Tahoe Pine Nuts: What now, Powerball winners?
January 26, 2016
What would you do with a billion dollar windfall? Seriously. Let's give it some thought. McMansion? No, too ostentatious and too hard to clean.
Mega yacht? No, too much like being under house-arrest, but with a chance of drowning. Political influence? No, today's politicians don't have morals or ethics high enough to stay bought. Well then, how 'bout philanthropy?
Let's take a look at America's most noted givers, Andrew Carnegie being the first. Carnegie became the world's richest person with the sale of his steel company in 1901.
He authored, "The Gospel of Wealth," in which he suggested, "He who dies rich dies disgraced." And then he gifted us those thousands of wonderful Carnegie libraries. You've got to love that old Scott.
Mark Twain knew Carnegie, "St. Andrew," and made this observation about him in volume III of his autobiography, published a few months ago by the Mark Twain Project of the Bancroft Library:
"He loves to talk about his encounters with sovereigns and aristocracies; loves to talk of these artificialities in a highly scoffing and compassionate vein, and try not to let on that those encounters are the most precious bric-a-brac in the treasury of his memory; but he is just a human being, and he can't even wholly deceive himself, let alone the housecat."
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By the way, it was Mark Twain who gave us the early 20th century term, "Gilded Age." He must be spinning like a lathe today.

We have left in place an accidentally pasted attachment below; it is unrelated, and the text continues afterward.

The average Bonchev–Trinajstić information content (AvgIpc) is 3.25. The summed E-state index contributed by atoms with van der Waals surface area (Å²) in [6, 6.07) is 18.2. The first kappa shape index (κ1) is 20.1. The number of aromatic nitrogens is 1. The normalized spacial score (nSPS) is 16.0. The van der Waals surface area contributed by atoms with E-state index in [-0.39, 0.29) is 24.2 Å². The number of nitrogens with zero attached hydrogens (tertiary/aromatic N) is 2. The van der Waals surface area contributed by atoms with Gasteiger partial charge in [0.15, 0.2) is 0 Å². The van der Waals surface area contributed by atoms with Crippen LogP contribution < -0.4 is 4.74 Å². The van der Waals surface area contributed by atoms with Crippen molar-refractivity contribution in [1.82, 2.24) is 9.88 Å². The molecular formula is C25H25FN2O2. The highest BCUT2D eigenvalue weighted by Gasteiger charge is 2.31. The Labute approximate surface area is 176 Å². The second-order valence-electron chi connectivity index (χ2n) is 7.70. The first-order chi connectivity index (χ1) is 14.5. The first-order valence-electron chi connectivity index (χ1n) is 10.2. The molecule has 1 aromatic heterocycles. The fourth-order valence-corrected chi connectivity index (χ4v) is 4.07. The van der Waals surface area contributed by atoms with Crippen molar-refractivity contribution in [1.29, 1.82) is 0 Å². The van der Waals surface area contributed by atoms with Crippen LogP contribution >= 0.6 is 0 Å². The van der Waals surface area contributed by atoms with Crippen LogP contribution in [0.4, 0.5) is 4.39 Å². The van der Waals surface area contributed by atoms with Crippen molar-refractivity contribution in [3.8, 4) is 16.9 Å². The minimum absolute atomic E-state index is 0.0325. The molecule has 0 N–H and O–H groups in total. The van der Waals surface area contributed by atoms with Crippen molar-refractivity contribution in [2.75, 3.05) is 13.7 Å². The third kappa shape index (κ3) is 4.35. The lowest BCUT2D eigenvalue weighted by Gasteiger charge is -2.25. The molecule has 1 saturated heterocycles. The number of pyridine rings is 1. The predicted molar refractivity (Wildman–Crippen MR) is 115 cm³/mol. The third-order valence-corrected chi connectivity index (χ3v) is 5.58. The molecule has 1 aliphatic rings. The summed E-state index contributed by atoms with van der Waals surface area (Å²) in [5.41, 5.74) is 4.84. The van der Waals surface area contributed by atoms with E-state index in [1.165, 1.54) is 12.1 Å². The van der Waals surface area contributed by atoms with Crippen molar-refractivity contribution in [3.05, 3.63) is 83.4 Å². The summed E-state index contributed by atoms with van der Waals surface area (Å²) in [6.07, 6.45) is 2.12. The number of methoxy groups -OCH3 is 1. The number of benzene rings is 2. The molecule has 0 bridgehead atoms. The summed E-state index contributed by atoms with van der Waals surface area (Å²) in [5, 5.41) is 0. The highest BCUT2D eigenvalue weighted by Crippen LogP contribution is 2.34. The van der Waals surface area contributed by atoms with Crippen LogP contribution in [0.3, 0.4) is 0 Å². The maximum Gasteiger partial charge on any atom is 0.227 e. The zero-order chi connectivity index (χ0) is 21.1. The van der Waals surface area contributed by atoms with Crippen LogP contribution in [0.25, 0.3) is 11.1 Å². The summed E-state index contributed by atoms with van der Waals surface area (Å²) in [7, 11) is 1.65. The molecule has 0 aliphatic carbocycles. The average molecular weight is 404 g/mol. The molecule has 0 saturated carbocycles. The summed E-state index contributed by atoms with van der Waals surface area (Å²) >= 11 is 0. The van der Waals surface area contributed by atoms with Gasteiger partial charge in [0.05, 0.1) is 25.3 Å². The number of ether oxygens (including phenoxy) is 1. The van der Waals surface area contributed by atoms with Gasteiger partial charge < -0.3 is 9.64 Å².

More recently, the world's wealthiest man of this century, Bill Gates, is donating most of his wealth to improving health care in poor countries, a noteworthy endeavor. Warren Buffet has followed suit and is comingling his philanthropy with Gates. (Truth be known, I'd rather be Jimmy Buffett than Warren Buffett.)
So what about Zuckerberg? He too, at 31 years of age, has pledged 99% of his and his wife's stock in Facebook to charity, leaving only 450 million to get by on.
Personally, I'm happy to be living in Nevada where we don't have lotteries, but can get a little action on the Warriors to cover. Moreover, I judge wealth by the number of friends you have, and if you've got three you're a wealthy person.
Lotteries are a drain on the poor to be sure, but at least a certain portion of the jackpot goes toward education, and education will enlighten us to the fact that where Powerball gives us a one in 292 million chance of not going to work tomorrow, tequila gives us a one in five chance of not going to work tomorrow.
There's nothing in numbers, life is serendipitous. I knew a man who drowned in a lake whose average depth was three feet. You see what I mean?
I figure if I give my time or money (not both) to a charity that provides for those who are less fortunate than I am, that act feeds my better self and permits me to buy a beer for my better self and a friend at the end of a Tahoe day, and it doesn't get any better than that.
Learn more about McAvoy Layne at http://www.ghostoftwain.com.